Barbecue season is here, and it doesn’t matter whether you burn a charcoal kettle grill, fire up the propane, slow-roll pellet smoke, or have hickory chunks soaking — meat and heat are summer AF.
Of course, it’s easy to get into a barbecue routine that we tend not to wander too far from. We can get comfortable — become that one-trick pony with our cooked meats — and that’s okay. Nothing wrong with being consistently really good at fall-off-the-bone, no-teeth-required ribs.
But if you’re looking to flex some of those dry-rub and tong-wielding muscles to surprise your grilled-meat-eating faithful with something that’ll knock them out, here are five killer summer barbecue recipes for you to try out.
Robb Walsh’s Texas Barbecue Brisket
Robb Walsh has written the book on barbecue. Literally. He’s a James Beard Journalism Award winner for his food writing and is one of the most respected voices in the culinary world. Of course, he knows his way around barbecue recipes of his own, as well.
1 whole, 9-pound beef brisket
Freshly ground black pepper
4 tablespoons unsalted butter
3 large garlic cloves, smashed
1 teaspoon ground coriander
1 cup barbecue sauce
1 cup low-sodium beef broth
- Generously season the brisket all over with salt and pepper. Place the brisket on a large, rimmed baking sheet, cover with plastic wrap, and refrigerate overnight.
- Heat smoker to 275 degrees. Cover and smoke for 2 hours. Add more lit coals and/or wood as needed to maintain the temperature and smoke level.
- In a small saucepan, combine the butter with the garlic and coriander and cook over moderate heat for about 2 minutes or until fragrant. Add the barbecue sauce and beef broth and simmer the mop for 5 minutes. Season with salt and pepper.
- After 2 hours, brush the brisket all over with the mop. Turn the brisket fat-side up. Continue to cook, mopping every 30 minutes for about 6 1/2 hours, until the thickest part of the brisket reaches 165 degrees.
- Transfer the brisket to a large sheet of heavy-duty foil. Brush the remaining mop and garlic all over the brisket and wrap it in the foil. Put the wrapped brisket in a large, disposable aluminum roasting pan. Set the pan in the smoker and cook the brisket about one hour longer, until it reaches 185 degrees.
- Slice the brisket thinly across the grain and serve it with its cooking juices.
Dotty Griffith’s Memphis-Style Barbecue Pulled Pork Shoulder
Dotty Griffith was the food editor and critic for the Dallas Morning News for more than four decades and is a respected cook in her own right. She’s written 12 books, including Celebrating Barbecue, which features this recipe.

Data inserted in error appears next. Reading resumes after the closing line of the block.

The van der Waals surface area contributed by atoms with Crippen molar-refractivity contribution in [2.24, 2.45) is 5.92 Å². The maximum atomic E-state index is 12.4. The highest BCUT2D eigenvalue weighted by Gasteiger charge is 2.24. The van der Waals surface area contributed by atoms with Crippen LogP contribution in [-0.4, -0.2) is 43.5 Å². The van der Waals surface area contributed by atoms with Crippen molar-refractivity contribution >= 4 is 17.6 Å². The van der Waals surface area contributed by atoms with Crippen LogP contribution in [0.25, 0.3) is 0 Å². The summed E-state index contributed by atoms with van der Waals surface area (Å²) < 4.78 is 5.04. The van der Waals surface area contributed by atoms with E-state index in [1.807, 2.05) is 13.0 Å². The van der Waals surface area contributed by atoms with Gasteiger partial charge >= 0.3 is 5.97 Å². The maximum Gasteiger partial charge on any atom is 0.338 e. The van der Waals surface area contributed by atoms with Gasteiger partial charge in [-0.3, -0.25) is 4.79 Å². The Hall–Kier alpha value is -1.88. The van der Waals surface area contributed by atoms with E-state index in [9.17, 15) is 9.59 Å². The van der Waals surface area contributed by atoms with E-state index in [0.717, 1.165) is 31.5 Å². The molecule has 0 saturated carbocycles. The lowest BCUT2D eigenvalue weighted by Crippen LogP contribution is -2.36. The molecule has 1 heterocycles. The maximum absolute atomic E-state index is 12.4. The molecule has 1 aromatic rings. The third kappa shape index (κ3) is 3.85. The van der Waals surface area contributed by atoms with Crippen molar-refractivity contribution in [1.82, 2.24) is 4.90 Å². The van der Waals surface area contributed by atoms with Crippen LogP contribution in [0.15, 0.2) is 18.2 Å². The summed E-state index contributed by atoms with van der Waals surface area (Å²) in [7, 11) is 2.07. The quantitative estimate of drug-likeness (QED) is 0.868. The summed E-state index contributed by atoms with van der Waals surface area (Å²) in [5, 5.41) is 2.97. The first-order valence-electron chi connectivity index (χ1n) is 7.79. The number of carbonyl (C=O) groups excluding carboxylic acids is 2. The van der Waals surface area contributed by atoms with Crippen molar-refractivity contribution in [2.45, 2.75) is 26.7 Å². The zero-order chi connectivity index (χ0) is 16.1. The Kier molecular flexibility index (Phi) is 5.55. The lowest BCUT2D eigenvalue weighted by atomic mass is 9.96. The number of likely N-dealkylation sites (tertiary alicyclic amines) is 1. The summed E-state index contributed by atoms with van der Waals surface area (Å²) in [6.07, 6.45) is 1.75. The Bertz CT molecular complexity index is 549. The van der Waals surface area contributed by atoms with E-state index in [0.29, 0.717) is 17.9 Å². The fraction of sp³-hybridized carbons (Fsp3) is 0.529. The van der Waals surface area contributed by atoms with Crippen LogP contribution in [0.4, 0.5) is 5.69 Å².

One 4- to 5-pound pork butt or shoulder roast
The South Shall Rub Again (see below)
Memphis Mop (see below)
8 to 10 sandwich buns, optional
Red pepper sauce, such as Tabasco or Texas Pete, optional
- Sprinkle a generous layer of the rub on all surfaces of the pork roast. Rub the mixture into the meat. Wrap the meat in plastic wrap and refrigerate for at least 3 hours or overnight.
- Remove the pork from the refrigerator and unwrap it about 1 hour before placing it on the grill, letting it reach room temperature.
- Soak the wood chips in water for at least 1 hour before you begin grilling.
- Smoke the pork shoulder for 4 to 6 hours, turning it every hour or so, until it is tender and the internal temperature reaches 195 degrees on an instant-read thermometer.
- Tend the fire by adding wood (or wood embers from a separate fire) or coals to keep it from going out and to keep the temperature inside the cooker between 225 degrees and 300 degrees. Brush on the mop when turning the pork or after tending the fire. Add soaked chips as needed to maintain the smoke flavoring.
- Remove the pork from the cooker and allow it to rest, covered loosely with foil, for about 15 minutes.
- Peel away and discard the skin layer and pull the pork into thin pieces about 1 by 2 inches.
- Pile on buns with generous slathers of barbecue sauce and crowns of coleslaw.
The South Shall Rub Again
3 tablespoons granulated garlic
3 tablespoons paprika
3 tablespoons sugar
2 tablespoons salt
1 tablespoon black pepper
2 teaspoons ground sage
2 teaspoons ground ginger
1 teaspoon ground cumin
1 teaspoon dry mustard
1/2 to 1 teaspoon cayenne pepper